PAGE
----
Geoff Conway was one of those three “whiz kids” who helped draft Walter Gordon’s 1963 budget. He’s still behind the scenes—still trying to reform Canada’s economy

ALEXANDER ROSS January 1 1969


Geoff Conway was one of those three “whiz kids” who helped draft Walter Gordon’s 1963 budget. He’s still behind the scenes—still trying to reform Canada’s economy

ALEXANDER ROSS January 1 1969


Geoff Conway was one of those three “whiz kids” who helped draft Walter Gordon’s 1963 budget. He’s still behind the scenes—still trying to reform Canada’s economy


GEOFF CONWAY IS probably the nation’s ultimate accountant: a sort of merciless little computer who spends his life trafficking in data that is boring and incomprehensible to most of us: cost-efficiency ratios, actuarial statistics, tax yields, capital gains, cost allowances. He even runs his life on a cost-efficiency basis. He spends a lot of time in traffic jams, which is wasteful. So he carries a little portable dictating machine with him, and spits out several hundred words of memos every day between his house and the office. He also carries little lists of problems around with him. When he has a few moments to waste (walking to a lecture, say, or going to the bathroom) he takes out one of his little lists and. with that parahuman precision that has made him famous in economic circles, he thinks.

There would be no reason to remark upon these relentlessly managerial virtues, except that Conway, who is now a special lecturer at York University’s School of Administrative Studies, has probably had more behind-the-scenes involvement with Canada’s economic policy than the combined machinations of General Motors and the Argus Corporation. While still a graduate student at Harvard, he helped draft Walter Gordon’s famous 1963 budget, which almost toppled the government. As a senior researcher for the Carter Royal Commission on tax reform, he helped draft a document that frightened the daylights out of nearly every sector of the Canadian business Establishment — a document, moreover, that was such a brilliant intellectual achievement that Harvard now gives a seminar course on its findings. He was also one of a small team of volunteer experts who worked out the principles and procedures that are now the guts of the Canada Pension Plan. Another of Con-

way’s research studies provided valuable ammunition supporting the Watkins Committee report, the current bible of Canadian economic nationalism. Finally, as a spinoff from the Watkins data, he has completed yet another study whose conclusions, in their own fusty way, are startling enough to justify palace revolutions within every stock exchange in Canada.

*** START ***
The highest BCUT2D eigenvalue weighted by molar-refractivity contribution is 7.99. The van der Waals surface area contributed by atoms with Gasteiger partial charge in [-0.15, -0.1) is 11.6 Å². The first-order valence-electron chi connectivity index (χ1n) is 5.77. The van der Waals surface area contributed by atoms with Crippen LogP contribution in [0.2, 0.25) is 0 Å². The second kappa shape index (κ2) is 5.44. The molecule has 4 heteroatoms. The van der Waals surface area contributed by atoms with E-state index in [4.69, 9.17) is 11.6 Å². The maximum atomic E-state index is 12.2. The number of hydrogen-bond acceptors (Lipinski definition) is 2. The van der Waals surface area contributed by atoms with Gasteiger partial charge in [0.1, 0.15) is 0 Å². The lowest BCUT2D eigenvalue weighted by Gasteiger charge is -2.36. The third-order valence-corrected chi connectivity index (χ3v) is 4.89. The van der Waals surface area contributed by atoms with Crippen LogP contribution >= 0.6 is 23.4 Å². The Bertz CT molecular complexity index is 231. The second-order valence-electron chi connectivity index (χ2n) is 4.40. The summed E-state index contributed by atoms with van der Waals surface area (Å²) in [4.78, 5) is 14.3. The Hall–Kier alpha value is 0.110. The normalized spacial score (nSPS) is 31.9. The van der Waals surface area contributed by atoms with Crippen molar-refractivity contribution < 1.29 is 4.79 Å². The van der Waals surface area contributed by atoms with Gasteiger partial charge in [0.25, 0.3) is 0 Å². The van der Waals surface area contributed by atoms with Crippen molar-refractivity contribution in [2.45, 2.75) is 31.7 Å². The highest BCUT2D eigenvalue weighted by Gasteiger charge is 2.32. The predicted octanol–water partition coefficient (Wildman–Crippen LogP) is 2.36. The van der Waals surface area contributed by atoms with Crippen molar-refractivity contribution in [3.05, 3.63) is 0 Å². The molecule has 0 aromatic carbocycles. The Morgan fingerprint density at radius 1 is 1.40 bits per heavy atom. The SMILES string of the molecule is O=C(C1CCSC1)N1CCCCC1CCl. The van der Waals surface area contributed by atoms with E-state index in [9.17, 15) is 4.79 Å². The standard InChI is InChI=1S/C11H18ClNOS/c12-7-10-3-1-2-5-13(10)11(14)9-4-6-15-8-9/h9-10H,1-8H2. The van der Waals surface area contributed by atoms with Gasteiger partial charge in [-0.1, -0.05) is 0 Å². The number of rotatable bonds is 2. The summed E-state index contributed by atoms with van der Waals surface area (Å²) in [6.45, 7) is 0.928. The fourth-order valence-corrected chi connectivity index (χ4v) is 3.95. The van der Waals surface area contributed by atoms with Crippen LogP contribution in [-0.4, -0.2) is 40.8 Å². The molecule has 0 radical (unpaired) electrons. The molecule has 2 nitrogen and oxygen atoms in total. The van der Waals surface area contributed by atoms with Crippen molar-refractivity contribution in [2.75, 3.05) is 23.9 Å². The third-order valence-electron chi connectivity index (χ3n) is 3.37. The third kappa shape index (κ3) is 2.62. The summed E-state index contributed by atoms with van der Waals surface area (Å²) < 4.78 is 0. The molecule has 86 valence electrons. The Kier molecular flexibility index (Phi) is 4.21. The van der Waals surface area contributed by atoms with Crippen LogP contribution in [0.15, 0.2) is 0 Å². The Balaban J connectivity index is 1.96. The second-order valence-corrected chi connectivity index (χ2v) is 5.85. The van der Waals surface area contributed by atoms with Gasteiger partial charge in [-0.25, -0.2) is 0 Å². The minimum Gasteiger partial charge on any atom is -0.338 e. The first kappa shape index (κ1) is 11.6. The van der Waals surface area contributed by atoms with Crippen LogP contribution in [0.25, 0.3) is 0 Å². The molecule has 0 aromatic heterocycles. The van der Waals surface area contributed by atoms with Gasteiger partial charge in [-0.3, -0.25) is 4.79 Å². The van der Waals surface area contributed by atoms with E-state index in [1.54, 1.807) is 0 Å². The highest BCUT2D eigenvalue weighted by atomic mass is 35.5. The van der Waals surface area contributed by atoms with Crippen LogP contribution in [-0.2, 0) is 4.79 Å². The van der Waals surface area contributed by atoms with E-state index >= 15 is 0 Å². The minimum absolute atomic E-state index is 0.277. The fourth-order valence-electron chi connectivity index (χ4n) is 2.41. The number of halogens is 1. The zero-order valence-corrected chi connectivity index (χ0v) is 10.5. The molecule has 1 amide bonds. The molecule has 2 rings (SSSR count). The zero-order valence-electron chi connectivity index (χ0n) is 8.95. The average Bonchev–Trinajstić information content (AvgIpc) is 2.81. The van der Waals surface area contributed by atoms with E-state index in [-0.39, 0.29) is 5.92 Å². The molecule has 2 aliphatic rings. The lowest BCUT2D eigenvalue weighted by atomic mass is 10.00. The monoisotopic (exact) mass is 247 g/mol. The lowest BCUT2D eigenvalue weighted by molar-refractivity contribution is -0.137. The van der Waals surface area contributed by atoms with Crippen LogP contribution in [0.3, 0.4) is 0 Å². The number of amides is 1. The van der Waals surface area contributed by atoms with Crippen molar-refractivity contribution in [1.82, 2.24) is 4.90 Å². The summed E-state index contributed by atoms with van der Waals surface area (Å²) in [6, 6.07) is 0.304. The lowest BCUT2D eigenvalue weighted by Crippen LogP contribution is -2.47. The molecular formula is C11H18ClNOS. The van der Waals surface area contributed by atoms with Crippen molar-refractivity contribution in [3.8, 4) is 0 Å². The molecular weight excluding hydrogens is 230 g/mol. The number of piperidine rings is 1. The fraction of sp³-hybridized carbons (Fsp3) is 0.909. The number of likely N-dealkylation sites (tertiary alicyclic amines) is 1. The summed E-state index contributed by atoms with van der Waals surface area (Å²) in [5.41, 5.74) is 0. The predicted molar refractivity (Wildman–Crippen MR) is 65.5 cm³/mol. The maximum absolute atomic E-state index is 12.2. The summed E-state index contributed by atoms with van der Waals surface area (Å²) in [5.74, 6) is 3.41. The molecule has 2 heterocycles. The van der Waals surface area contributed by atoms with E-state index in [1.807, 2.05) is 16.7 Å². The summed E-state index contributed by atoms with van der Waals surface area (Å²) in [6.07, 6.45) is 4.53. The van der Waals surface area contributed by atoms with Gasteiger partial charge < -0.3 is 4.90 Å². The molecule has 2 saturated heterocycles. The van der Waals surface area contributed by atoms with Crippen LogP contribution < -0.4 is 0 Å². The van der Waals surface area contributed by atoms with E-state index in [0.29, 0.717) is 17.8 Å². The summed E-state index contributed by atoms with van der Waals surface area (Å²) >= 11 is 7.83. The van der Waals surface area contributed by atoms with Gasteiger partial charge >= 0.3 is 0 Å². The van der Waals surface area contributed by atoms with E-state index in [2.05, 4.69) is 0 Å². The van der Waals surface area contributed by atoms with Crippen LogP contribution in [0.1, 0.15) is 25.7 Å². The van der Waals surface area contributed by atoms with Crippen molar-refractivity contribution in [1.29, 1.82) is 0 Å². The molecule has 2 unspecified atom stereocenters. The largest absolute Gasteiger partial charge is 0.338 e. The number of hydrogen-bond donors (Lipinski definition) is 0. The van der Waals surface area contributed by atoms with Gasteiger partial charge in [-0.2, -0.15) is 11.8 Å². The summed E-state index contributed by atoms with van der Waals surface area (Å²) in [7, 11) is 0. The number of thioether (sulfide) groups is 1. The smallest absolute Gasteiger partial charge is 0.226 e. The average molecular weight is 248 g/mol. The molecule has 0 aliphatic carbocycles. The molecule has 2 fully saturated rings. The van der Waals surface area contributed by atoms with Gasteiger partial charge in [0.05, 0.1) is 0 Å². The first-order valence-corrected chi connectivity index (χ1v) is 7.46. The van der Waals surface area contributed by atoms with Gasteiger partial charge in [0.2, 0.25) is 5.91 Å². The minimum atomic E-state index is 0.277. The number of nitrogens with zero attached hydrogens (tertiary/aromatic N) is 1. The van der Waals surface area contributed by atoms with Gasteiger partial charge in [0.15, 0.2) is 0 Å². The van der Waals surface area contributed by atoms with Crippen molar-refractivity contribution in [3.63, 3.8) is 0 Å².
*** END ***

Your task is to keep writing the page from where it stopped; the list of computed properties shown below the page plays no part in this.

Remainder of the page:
The impact of these studies has been much more important than their initial receptions might suggest. There is probably no nation on earth that now possesses such detailed and practical blueprints for economic reform. Because the methods that Carter and Watkins devised for implementing their own recommendations were so practical, and because the data supporting their conclusions is so unassailable, these blueprints are going to be difficult, perhaps impossible, to ignore forever. Already, in last September’s budget. Finance Minister Edgar Benson moved toward several of Carter’s recommendations.

The studies in which Conway has been involved tend to reinforce each other. His study for the Watkins Committee and the TSE, for instance, expunged forever the myth that Canadians are cautious investors. The reason Canadians own so little of their own economy, his figures demonstrate, is that large institutions — insurance companies, mutual funds, pension funds — are grabbing off most of the available stocks, thus creating a serious supply shortage for small investors. “The figures show,” he says, “that even if all the big private companies like Eaton’s, and all the big U.S. subsidiaries like General Motors, were to sell one quarter of their shares to Canadians, there still wouldn’t be enough equities to meet the demand.”

In other words, we can afford to

buy back Canada, if only the rules were altered to allow us to do so — which is precisely what Walter Gordon has been saying for years. And what about Carter’s infamous proposal for taxing unearned stock profits? “Well,” says Conway with a savage little smile, “now that we’ve documented that there’s a serious equity shortage, it’s going to be pretty tough for Bay Street to argue that a capital-gains tax will drive investors out of the market, isn’t it?”

So what Conway has been doing for the past eight years, in his slogging actuarial way, is helping to assemble a package of statistical arguments which, if their implications were accepted by business and government, would transform this country’s economy into a vastly more rational, and somewhat more sovereign, entity.